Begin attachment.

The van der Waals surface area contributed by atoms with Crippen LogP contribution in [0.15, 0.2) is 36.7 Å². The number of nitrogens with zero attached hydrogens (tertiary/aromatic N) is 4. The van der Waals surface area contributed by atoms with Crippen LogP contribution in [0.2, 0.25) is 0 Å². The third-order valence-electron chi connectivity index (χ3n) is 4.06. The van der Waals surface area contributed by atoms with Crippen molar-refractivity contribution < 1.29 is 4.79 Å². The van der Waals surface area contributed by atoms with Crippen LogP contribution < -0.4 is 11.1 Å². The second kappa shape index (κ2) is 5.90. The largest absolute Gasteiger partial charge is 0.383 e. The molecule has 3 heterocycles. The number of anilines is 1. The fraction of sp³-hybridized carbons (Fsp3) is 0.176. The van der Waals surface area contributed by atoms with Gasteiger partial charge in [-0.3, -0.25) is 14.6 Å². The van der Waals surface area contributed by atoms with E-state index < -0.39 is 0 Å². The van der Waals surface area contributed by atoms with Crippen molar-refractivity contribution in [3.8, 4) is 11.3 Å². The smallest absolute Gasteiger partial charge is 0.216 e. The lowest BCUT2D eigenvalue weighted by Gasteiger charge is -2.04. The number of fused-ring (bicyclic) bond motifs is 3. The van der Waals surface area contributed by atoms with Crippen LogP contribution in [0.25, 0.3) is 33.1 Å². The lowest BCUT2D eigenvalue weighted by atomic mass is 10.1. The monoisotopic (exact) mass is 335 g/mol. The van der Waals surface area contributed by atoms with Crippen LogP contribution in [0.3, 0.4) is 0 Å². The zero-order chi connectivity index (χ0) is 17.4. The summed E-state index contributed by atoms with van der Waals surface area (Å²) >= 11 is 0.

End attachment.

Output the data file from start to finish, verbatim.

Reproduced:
The van der Waals surface area contributed by atoms with Crippen LogP contribution in [0.15, 0.2) is 36.7 Å². The number of nitrogens with zero attached hydrogens (tertiary/aromatic N) is 4. The van der Waals surface area contributed by atoms with Crippen LogP contribution in [0.2, 0.25) is 0 Å². The third-order valence-electron chi connectivity index (χ3n) is 4.06. The van der Waals surface area contributed by atoms with Crippen molar-refractivity contribution < 1.29 is 4.79 Å². The van der Waals surface area contributed by atoms with Crippen LogP contribution < -0.4 is 11.1 Å². The second kappa shape index (κ2) is 5.90. The largest absolute Gasteiger partial charge is 0.383 e. The molecule has 3 heterocycles. The number of anilines is 1. The fraction of sp³-hybridized carbons (Fsp3) is 0.176. The van der Waals surface area contributed by atoms with Gasteiger partial charge in [-0.3, -0.25) is 14.6 Å². The van der Waals surface area contributed by atoms with E-state index < -0.39 is 0 Å². The van der Waals surface area contributed by atoms with Crippen molar-refractivity contribution in [3.8, 4) is 11.3 Å². The smallest absolute Gasteiger partial charge is 0.216 e. The lowest BCUT2D eigenvalue weighted by Gasteiger charge is -2.04. The number of fused-ring (bicyclic) bond motifs is 3. The van der Waals surface area contributed by atoms with Crippen LogP contribution in [0.25, 0.3) is 33.1 Å². The lowest BCUT2D eigenvalue weighted by atomic mass is 10.1. The monoisotopic (exact) mass is 335 g/mol. The van der Waals surface area contributed by atoms with Crippen LogP contribution in [0.3, 0.4) is 0 Å². The zero-order chi connectivity index (χ0) is 17.4. The summed E-state index contributed by atoms with van der Waals surface area (Å²) >= 11 is 0.